CLERGY FOR CHOICE NEWSLETTER
Politics From the Pulpit: The Case Against Initiative 26
By Rabbi Debra Kassoff
The campaign against Mississippi Ballot Initiative 26 got off to a slow start.
For one thing, the state supreme court opinion that many expected would take the measure off the ballot before it could complete that momentous transition from embryonic idea to fully birthed reality didn’t come down until the second week of September. For another, the court chose not to rule on the suit, based on the absence of a legal concept called “ripeness,” which in this case essentially meant that the majority of the justices declined to rule on the constitutionality of a measure that was not yet part of the constitution.
So there we were, suddenly: it was September 2011, less than two months before the election, and Initiative 26 was on the ballot. Voters would be asked to consider, for insertion into the Mississippi Bill of Rights, the following:
The term ‘person’ or ‘persons’ shall include every human being from the moment of fertilization, cloning or the functional equivalent thereof.
I wish I could say that I sprang immediately into action. Instead, I continued for a few weeks in a fog of mundane, seemingly essential, activity, the sort that too often obscures our true priorities. Scarcely through a busy transition year following a move from Massachusetts, settling into a new home, finding new schools for my two young children, adjusting from full-time to part-time work and becoming, in some respects, a stay-at-home mom, I was distracted.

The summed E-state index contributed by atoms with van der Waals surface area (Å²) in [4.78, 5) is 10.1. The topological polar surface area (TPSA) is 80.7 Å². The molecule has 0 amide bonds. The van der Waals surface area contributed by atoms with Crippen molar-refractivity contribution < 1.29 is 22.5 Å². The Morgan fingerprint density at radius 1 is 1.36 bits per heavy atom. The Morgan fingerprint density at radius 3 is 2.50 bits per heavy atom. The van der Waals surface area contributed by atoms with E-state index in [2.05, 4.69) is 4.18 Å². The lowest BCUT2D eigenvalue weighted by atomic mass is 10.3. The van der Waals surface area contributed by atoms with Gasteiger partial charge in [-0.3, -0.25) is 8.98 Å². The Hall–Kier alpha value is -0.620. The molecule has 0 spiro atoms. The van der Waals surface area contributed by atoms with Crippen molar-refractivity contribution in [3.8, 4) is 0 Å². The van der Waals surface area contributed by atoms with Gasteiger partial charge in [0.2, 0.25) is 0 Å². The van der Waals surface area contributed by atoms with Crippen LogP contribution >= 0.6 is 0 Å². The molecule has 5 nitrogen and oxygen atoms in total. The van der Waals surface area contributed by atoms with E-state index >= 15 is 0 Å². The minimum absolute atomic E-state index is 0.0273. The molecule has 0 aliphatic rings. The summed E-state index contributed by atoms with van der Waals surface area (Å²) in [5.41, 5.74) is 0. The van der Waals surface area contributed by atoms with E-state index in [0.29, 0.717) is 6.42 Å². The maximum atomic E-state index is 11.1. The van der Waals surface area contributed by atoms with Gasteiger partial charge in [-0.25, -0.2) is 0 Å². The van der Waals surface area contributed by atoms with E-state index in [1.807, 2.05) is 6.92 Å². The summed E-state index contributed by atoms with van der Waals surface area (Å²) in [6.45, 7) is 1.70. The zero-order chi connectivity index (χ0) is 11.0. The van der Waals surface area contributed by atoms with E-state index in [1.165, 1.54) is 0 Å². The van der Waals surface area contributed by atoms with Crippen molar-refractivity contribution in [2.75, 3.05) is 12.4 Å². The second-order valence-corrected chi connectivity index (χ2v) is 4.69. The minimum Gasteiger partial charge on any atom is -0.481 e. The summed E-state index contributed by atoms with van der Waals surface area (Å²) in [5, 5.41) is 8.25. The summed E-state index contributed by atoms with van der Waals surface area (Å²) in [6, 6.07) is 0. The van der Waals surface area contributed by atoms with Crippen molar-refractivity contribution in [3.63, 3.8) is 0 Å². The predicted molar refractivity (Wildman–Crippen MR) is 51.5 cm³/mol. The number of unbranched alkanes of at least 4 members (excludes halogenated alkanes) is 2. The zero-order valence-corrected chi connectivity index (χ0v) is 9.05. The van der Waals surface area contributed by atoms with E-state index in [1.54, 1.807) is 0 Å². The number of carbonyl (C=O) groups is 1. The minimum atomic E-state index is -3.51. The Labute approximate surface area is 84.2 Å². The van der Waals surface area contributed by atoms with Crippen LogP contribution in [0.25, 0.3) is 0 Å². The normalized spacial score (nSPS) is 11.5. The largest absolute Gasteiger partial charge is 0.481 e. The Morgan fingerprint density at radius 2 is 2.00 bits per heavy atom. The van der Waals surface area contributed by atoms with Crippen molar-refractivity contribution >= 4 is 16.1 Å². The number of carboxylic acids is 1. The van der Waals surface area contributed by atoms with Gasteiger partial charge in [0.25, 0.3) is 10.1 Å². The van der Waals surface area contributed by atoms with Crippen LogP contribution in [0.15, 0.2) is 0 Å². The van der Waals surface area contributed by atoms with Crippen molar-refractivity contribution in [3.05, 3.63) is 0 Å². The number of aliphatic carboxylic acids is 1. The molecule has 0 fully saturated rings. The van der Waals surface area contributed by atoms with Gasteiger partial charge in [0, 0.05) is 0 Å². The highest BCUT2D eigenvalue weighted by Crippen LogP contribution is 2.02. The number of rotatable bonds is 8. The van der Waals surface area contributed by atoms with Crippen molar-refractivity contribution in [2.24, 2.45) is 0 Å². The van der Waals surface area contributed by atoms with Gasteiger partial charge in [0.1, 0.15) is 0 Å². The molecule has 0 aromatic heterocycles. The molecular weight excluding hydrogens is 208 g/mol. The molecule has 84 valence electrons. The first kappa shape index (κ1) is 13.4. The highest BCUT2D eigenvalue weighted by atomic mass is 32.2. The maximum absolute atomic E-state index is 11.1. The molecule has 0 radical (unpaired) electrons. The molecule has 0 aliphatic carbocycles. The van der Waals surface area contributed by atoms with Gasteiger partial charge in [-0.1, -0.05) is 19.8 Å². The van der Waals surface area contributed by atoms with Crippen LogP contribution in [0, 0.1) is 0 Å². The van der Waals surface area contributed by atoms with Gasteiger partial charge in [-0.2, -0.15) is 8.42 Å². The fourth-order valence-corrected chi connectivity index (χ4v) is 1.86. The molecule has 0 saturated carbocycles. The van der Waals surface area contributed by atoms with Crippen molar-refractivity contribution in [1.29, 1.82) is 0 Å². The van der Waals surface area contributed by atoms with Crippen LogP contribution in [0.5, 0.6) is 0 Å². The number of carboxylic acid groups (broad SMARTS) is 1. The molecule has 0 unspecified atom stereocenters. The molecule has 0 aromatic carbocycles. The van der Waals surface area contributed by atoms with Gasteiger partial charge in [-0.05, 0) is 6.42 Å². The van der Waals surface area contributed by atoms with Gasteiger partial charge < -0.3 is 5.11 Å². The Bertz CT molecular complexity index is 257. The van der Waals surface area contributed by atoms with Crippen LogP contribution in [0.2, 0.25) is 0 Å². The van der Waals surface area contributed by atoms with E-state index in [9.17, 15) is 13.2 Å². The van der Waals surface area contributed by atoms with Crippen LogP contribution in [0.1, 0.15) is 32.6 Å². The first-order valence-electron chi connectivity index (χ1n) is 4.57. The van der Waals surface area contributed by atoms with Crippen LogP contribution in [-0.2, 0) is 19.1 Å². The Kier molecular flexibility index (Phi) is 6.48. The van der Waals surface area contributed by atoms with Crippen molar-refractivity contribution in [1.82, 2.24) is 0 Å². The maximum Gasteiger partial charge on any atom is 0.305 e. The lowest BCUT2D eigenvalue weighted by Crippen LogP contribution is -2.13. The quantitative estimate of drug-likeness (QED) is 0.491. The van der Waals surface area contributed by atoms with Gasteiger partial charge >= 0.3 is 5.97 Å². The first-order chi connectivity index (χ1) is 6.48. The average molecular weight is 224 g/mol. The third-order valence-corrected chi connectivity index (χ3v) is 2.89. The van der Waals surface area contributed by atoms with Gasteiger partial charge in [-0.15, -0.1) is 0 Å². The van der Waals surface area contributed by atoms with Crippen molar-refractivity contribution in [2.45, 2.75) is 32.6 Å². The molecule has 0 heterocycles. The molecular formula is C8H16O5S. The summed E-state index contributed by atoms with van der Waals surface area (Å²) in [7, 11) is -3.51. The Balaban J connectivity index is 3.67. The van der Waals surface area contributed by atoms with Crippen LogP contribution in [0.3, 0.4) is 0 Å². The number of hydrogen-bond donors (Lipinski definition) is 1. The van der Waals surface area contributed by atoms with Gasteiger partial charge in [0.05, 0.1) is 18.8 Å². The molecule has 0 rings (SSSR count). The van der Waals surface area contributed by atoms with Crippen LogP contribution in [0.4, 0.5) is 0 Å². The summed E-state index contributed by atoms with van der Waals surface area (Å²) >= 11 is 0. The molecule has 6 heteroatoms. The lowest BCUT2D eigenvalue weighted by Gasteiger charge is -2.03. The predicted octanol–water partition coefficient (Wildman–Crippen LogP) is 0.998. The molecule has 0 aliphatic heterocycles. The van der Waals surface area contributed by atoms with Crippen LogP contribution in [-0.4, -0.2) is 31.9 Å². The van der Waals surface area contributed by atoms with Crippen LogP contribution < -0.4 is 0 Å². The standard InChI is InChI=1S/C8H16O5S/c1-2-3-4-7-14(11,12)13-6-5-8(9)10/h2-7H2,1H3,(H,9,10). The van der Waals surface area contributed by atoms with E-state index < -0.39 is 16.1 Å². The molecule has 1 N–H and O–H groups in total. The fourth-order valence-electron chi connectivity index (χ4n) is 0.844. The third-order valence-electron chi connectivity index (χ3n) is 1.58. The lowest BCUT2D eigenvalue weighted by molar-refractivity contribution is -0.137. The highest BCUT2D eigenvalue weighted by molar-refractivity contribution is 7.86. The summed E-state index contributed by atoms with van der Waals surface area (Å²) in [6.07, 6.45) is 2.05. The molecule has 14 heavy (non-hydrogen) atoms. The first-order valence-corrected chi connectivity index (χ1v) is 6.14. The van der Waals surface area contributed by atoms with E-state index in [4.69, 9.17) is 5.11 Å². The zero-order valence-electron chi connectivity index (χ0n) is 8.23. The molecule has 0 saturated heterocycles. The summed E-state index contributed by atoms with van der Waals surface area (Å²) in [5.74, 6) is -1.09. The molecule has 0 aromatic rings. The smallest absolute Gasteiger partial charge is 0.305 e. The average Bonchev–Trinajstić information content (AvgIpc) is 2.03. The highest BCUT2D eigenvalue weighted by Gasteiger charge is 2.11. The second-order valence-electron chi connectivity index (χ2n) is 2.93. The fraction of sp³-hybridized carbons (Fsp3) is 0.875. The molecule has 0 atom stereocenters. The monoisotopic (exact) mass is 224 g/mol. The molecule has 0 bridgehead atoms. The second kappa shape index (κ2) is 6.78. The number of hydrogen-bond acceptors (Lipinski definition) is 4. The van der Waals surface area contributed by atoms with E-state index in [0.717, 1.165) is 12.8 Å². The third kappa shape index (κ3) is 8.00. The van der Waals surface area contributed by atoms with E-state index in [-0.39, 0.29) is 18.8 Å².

I did not grow up in Mississippi. I may not stay long enough to raise my daughters to adolescence, to the maturation of their bodies and their reproductive systems, but neither do I know that I won’t. With this ballot initiative, my daughters’ well-being, the preservation of which occupies the majority of my waking hours, was at stake; even so I remained insensitive to the gravity of the situation, and to my responsibilities as a citizen, a mother, and a rabbi. Until:
I read an email from Atlee Breland, a self-described “ordinary mom” who, after the supreme court’s decision, had quickly studied up and been galvanized into forming Parents Against MS 26. Overnight, her one-woman, grassroots organization began raising money, buying ads, printing signs, producing videos, organizing demonstrations, and more.
The email woke me up: Initiative 26 threatened not only the right to abortion, already sorely restricted here, but also the right to use many legal contraceptives. It could, as a practical matter, eliminate in vitro fertilization in Mississippi, and create a legal conundrum for doctors that could result in the loss of women’s lives. It would open up the possibility of criminal investigations into miscarriages.
“What can I do to help?” I wrote back to Atlee.
Ten minutes later, my phone rang.
Atlee reminded me of what, in my distraction, I had forgotten: I could help most by taking a public stand as a spiritual leader, as one committed to the sanctity of life, of all God’s creation.
I am forever grateful to Atlee for this. I needed to speak out, in my role as a rabbi, and now I knew that I needed to. I determined to write a letter to the editor of the newspaper, and invite clergy colleagues to sign with me.
Residing four counties removed from the congregation I serve, I have the luxury of living outside the clergy fishbowl. I can put a sign in my yard and chances are none of my congregants will know. I can appear on local TV, as I did in campaigning against Initiative 26, and pretty much count on none of my congregants seeing me—Greenville has its own stations. What I do outside the congregation, on my own time, is my business, to a much greater degree than it was when I lived and worked in the same community. I could have taken refuge in these circumstances.